Evolutionists are notorious for redefining evolution to suit their needs for the occasion. In other words to keep evolution from being exposed as the total fraud it is, they keep changing the meaning of the word “evolution”; so they wind up claiming you’re not speaking about the same thing; though you’re speaking of the same evolution the discussion started with.  For instance, you may start out with a statement like “molecules to man evolution has never been observed.” They’ll return something like, “Do you know what evolution is? It’s a change in the allele frequency of a gene pool.” These are two different things; two different discussions, and thus  you can never convince them of anything.   Steven Meyer and Mike Keas have documented 6 of the common uses of the term “evolution” that evolutionists switch between.1  There’s a term for that tactic.  It’s the logical fallacy known as equivocation.

Religion is the basic belief system of the person
Atheism likewise comes in various flavors. The strong position, those who categorically state there is no God, (or as they would say gods); the weaker position, those who simply do not believe God exists; and finally those who try to be a little less arrogant and more rational (knowing that  proving a universal negative like “there is no God” is impossible.

Therefore to say there is no God is arrogant), and thus they simply say “I don’t know if God exists” – the agnostic position.

And with Bill O’Reilly out there confusing people with his repeated claims that Christianity is a “philosophy” not a religion,2 Christianity is not without those who are muddying the waters. So can we claim any of these are religions?  Yes, these are all religions and that can be clearly seen once we understand the difference between how a religion is recognized, and how it is expressed by adherents.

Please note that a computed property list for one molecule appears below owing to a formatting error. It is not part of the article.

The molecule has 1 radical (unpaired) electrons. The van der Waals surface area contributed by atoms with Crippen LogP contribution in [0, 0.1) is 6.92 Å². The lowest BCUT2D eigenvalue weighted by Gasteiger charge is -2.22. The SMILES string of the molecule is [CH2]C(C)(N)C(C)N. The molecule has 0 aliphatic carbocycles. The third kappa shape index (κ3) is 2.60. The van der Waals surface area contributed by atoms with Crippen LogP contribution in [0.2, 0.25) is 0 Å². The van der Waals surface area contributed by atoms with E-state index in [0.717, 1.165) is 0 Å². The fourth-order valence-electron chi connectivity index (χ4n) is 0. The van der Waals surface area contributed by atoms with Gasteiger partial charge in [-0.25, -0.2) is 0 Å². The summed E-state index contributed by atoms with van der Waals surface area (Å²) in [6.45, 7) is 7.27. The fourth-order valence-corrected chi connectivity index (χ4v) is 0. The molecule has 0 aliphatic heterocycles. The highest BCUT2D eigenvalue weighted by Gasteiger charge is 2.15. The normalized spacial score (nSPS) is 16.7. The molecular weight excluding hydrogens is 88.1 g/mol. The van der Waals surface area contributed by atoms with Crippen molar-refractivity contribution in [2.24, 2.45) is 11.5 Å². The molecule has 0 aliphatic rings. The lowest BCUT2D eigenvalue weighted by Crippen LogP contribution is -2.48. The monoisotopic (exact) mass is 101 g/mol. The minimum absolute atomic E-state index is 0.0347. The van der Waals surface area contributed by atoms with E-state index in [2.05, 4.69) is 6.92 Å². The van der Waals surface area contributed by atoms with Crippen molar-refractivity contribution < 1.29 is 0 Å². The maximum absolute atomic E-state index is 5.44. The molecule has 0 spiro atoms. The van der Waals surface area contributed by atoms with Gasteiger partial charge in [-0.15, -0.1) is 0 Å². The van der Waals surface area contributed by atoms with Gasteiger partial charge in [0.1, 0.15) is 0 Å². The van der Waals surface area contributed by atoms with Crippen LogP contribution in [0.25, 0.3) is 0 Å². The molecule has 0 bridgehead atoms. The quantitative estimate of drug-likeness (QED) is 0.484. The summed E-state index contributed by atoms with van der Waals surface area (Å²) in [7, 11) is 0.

Religion and the Establishment Clause

The courts have been a favored weapon of atheists and to a lesser degree evolutionists in the battle to silence Christians while simultaneously getting their Godless theories to be accepted and promoted in government sponsored venues like schools. The typical approach is to use the first amendment’s “establishment clause” against anything that even sounds Christian.

The Establishment Clause of the First Amendment to the Constitution of the United States:

The clause reads as follows: Continue Reading

“Killing Jesus” – a review

Jesus overturns the tables of the temple money changers in National Geographic's/Bill O'Reilly's

Jesus overturns the tables of the temple money changers in National Geographic’s/Bill O’Reilly’s “Killing Jesus”

“Killing Jesus” presents a Jesus declared to be the son of God by his disciples, instead of the eternal God  made flesh that is presented in scripture.

What can you expect from Bill O’Reilly’s Killing Jesus? Let me borrow a scene from the Bible to explain:

After John the Baptizer1 is  put in prison by Herod Antipas (called Herod the Tetrarch) for preaching against Herod’s immoral, adulterous affair with the wife of his brother Philip, the Bible records John while in prison sends some of his disciples to Jesus to affirm that Jesus is in fact the messiah that John had announced to the world that he was when Jesus came to him to be baptized by John in the Jordan. In answer to John’s question – are you the one – Jesus provides John’s disciples evidence that he is in fact the messiah by performing messianic miracles (Is 35.5) in the sight of John’s disciples, and sends them back with the message that he is doing the works of the messiah as prophesied by scripture; and also sends a word of encouragement to John. (Luke 7.21-23)

Jesus then turns to the crowd and affirms John and his ministry by asking the people a series of questions that hones in on the expectations the people had about John: Continue Reading